Saturday, February 4, 2012

Top 10 of '11 - #7: Rayman Origins

When a team gets together and focuses their mind on the type of game they would like to create, comparisons are immediately drawn up. More often than not, the run-of-the-mill games that sit wistfully on store shelves are the ones where the team decided on a generic approach, emulating whatever the hot title was three months prior to its initial development. “This will be like BioShock, but with an emphasis on gunplay!”

The truly great games get made under the distinction that the development team decides to go balls to the wall in creating something all to themselves. The reason we talk about games such as BioShock, Shadow of the Colossus, and Braid in such a positive light is the team’s brash, bold decision to create something that they would want to play, a title that further evolves a familiar mold that we all love. You can add Ubisoft Montpellier’s Rayman Origins to this list of love letters that developers write to themselves that we are lucky enough to get our grubby mitts on.

I’m a firm believer that if you truly love the work you’re doing, it will shine through in the final product. This is the case with Rayman Origins, a game that works on various levels of emulation but rarely imitation, offering instead to work its own complex platforming engine and ingenious level design into the friendly confines of a colorfully robust world of its own creation.

Evolving past the days of Goomba-stomping and spinning through loops collecting coins, Rayman Origins instead focuses on the art of platforming itself. Revamping what we consider to be the prototypical platformer, sensitivity and physics have been thrown against the wall in an effort to mix things up in the form of various playable character types. The differences tend to be slight between the plethora of characters and skins, but when your engine is as sleek as that of Rayman Origins, the difference between massive success and colossal failure often lies in the most miniscule of detail; you may have hit that ledge instead of plummeting to their doom if your character provided the teensiest bit of gliding boost, for example.

Again, however, all of this is miniscule in the long run. The slightest improvement to a storied formula might not gel as well with others as it does with this open-minded platforming aficionado, and I understand that. What we can all agree on – especially Ubisoft Montpellier – is that the best way to improve the platforming genre is with sophisticated stage design. Rayman Origins delivers more than enough of that, as you will receive several handfuls of brilliantly developed and gorgeously animated stages after the initial introductory world, which is admittedly bland at first glance. This bleeds over to the smile-inducing boss battles, as well, where a myriad of oversized goons are yours for the smacking.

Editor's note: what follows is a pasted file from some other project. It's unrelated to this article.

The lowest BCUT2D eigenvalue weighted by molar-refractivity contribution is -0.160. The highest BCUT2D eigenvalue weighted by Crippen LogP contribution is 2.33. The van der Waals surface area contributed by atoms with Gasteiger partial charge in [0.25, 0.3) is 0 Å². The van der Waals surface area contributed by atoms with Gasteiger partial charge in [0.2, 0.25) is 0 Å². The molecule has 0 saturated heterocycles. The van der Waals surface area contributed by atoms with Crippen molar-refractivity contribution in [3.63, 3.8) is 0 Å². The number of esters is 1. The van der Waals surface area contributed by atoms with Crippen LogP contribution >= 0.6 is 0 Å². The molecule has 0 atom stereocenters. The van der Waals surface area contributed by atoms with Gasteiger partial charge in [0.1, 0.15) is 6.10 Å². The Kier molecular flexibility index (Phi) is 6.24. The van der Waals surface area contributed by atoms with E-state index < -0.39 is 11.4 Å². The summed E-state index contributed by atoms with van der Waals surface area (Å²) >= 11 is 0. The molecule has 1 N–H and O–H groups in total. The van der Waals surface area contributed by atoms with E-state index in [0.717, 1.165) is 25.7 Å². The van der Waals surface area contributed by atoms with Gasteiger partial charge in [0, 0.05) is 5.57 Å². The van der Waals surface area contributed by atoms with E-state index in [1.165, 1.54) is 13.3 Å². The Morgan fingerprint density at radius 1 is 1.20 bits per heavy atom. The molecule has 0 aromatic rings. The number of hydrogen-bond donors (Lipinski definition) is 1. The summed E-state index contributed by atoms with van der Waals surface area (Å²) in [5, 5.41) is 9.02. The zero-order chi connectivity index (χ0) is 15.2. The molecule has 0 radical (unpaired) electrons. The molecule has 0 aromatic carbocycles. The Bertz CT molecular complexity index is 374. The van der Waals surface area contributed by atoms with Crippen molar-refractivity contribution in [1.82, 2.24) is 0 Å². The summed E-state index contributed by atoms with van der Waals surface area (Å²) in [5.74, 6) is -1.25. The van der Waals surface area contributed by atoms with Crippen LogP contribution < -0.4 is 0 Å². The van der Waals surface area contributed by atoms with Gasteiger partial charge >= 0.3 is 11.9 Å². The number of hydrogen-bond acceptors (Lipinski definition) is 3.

There are three types of stages in Rayman Origins, and all three types knock it out of the park. Your typical platforming stages have been beefed up with floating wind currents that send you spiraling between thorny vines, dodging debris while bouncing to and fro between shards of wood, and swimming through jellyfish labyrinths without getting zapped. Riding on the back of a friendly mosquito, you can take part in cleverly woven side-scrolling shooter tracks that would make the casual R-Type observer salivate, ricocheting bullets off of metal objects to land trick shots on pesky inaccessible foes. The best has been saved for last in the form of chase stages, where moving forward is a requirement in an effort to seize runaway treasure chests containing the teeth of the Grim Reaper, who has a heinous trick up his sleeve upon completion of his dental work. If you don’t grin and grimace as you figure out a tough portion of the chase scene only to meet the next roadblock, you might need to check your pulse. Simply put, Nintendo could use some pointers by playing through this inspired take on the genre they put on the map.

The title of best 2D platformer for this generation (and possibly ever, truth be told) still belongs to the epiphany-inducing Super Meat Boy, but Rayman Origins certainly won’t mind coming out of nowhere to blindside gamers everywhere for the second place spot. This game has regularly been available for bargain prices worldwide as of the past few weeks, which is unfortunately mind-boggling. Don’t miss out on one of the better throwbacks of this generation.

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